Spinal muscular atrophy (SMA) is an inherited neuromuscular disorder characterized by progressive muscle weakness (hypotonia). There are five main types of spinal muscular atrophy (SMA), known as types 0, 1, 2, 3, and 4, as well as several additional types. Spinal muscular atrophy types vary by age of onset, symptoms, severity, and genetic cause.
Spinal muscular atrophy types 0-4 account for as many as 95 percent of SMA cases. SMA types 0-4 are caused by a genetic mutation on both copies of the survival motor neuron 1 (SMN1) gene. The SMN1 gene mutation inhibits the production of survival motor neuron (SMN) proteins. SMN proteins are important for the function of motor neurons, nerve cells that allow the brain and spinal cord to send signals to the muscles. A second gene called the SMN2 gene produces a small amount of SMN protein, while the SMN1 gene is responsible for the vast majority of SMN protein production. Depending on the number of copies of SMN2 and the amount of SMN protein they produce, a person may have a more or less severe form of SMA.
Note that information about life expectancy and symptom progression is based on research completed before the recent advent of disease-modifying therapies for children with SMA. New treatments for SMA may redefine the course of the disease. Long-term follow-up studies will be able to provide insight into how prognosis and disease progression may change with the use of disease-modifying therapy.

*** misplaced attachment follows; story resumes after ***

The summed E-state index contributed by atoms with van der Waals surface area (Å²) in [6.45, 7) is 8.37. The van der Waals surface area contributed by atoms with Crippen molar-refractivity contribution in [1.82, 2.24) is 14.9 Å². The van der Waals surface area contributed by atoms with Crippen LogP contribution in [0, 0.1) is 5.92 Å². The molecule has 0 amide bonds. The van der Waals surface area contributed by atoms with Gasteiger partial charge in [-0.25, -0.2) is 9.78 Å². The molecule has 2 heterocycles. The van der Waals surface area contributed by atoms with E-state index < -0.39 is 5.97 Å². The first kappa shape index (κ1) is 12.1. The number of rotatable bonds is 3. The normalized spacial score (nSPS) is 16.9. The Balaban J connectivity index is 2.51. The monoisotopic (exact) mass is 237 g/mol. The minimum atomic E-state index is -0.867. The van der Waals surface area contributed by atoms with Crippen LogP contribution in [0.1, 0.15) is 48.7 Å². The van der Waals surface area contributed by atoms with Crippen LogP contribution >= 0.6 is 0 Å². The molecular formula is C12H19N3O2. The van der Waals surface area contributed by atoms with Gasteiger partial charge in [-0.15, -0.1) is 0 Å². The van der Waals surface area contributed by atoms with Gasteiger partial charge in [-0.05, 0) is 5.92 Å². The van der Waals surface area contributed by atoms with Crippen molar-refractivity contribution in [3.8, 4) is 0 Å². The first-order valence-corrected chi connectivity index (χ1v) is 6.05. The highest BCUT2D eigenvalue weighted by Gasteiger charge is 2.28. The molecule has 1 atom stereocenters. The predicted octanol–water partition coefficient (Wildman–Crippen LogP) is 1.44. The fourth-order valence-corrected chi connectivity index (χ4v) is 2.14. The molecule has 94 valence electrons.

Type 0 is among the rarest and most severe forms of SMA. Type 0 affects babies while still in the womb. Babies with SMA type 0 may only have one copy of the SMN2 gene.
At birth, babies with SMA type 0 have extremely weak muscle tone and may have deformities due to lack of movement. They may also be in breech position. Babies born with type 0 have weak respiratory systems which makes breathing very difficult. They may also have facial paralysis and minimal reaction to outside stimulation. Infants with type 0 will not achieve any motor milestones, such as lifting the head. The life expectancy for an infant with SMA type 0 is short. Infants born with type 0 often do not live past 6 months of age.